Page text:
By The FIRM Master Instructor Mindy Fenske
A while back, I took a teaching sabbatical and worked out of my house for a few months. Now, don’t get me wrong, I loved having the flexibility of working from home, but I had a small problem.
I would be working diligently at my computer, tap-tap-tapping the keyboard, when, all of a sudden, my fingers would stop. Then my legs would stand me up and walk me into the kitchen and, before I even realized what was happening, my hand would be force-feeding chips into my open mouth. It was as if my body was possessed by aliens!
My struggle was with mindless eating. For years I have used nibbling as a way to take a break from what I am doing. If I reach a point where I simply can’t look at the computer anymore, I go to the kitchen. This habit also invades my office space. I find myself wandering the hallways and arriving in front of the vending machine without a thought.
When this happens, it’s as if my body is on autopilot and the GPS is set to the nearest junk food. It’s like when you’re driving home from work and you know you need to go to the post office, but you miss the turn because you aren’t thinking and suddenly find yourself in front of your home. Only in this case, “home” is the most convenient comfort food.
Am I alone? Or does this ring a bell for anyone?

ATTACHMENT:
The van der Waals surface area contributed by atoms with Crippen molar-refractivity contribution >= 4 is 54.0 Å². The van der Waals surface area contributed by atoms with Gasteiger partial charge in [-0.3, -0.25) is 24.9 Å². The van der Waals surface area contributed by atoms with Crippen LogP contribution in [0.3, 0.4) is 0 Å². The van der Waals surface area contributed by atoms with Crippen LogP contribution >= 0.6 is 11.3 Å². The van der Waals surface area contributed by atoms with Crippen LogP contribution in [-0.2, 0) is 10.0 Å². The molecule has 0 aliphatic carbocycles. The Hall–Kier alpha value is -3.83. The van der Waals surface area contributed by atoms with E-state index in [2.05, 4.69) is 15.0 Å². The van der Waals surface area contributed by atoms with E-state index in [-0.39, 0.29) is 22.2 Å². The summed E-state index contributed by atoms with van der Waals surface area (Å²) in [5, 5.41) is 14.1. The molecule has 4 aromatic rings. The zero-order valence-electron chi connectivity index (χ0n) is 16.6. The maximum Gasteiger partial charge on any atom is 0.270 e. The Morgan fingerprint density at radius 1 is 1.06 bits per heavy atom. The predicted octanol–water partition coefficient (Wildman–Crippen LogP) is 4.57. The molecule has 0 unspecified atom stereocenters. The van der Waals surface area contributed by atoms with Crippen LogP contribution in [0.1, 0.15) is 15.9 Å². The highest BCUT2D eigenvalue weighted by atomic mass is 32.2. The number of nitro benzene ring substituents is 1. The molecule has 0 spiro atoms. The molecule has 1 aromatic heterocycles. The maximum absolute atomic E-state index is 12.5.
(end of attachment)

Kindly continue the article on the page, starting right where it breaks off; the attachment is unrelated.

Here’s the thing: In order to stop being mindless, you have to start being mindful. Sounds simple, but this is one of those situations where the easiest answer in theory is the most difficult to accomplish in practice.
The great reward of toughing it out, however, is the elimination of potentially hundreds of calories that not only do you not need, but that you probably aren’t even enjoying as you consume them!
How to break the mindless eating cycle
1. Check yourself at the door. The pantry or refrigerator door, that is. Instead of just letting momentum finish the noshing task, I pause and walk away. I don’t even bother to ask myself if I want or need the food. Why? Because I am training myself to physically respond to the act of going for the snack. Once you walk away, you can think about what you should or should not do, but the first line of response is to walk away.
2. Write it down. There will be times when you don’t think to walk away. Your second line of defense is to force yourself to write down exactly what you just put into your mouth. Record what you ate, how much, the calorie amount, the time of day, and how you felt about it. This helps in three ways. First, it will force you to think about the act of eating. Second, it starts building the habit of recording your food. Third, it will be very persuasive in proving to you how dangerous mindless eating can be.
3. Empty the pantry and refrigerator. Of bad food, I mean. I know this is not a realistic solution for some of us with family who will protest and/or just buy replacement snacks. But at least make the snacky stuff hard to get to. I find that when I open the door and I can’t immediately see a snack, I snap out of my stupor. In addition, you can strategically place healthy, already prepared snacks (nuts, raw veggies, etc.) in plain sight. It may not be the food you really desire, but it will be the food that is available, which will help you decide if you really need a snack or if you’re just going through the motions.
4. Don’t carry small bills and change. This might sound a bit wacky, but if you don’t have the cash for the vending machine, you can’t get the candy bar, right? If you need change for parking or commuting, keep it in your car.
What works for you to curb mindless eating?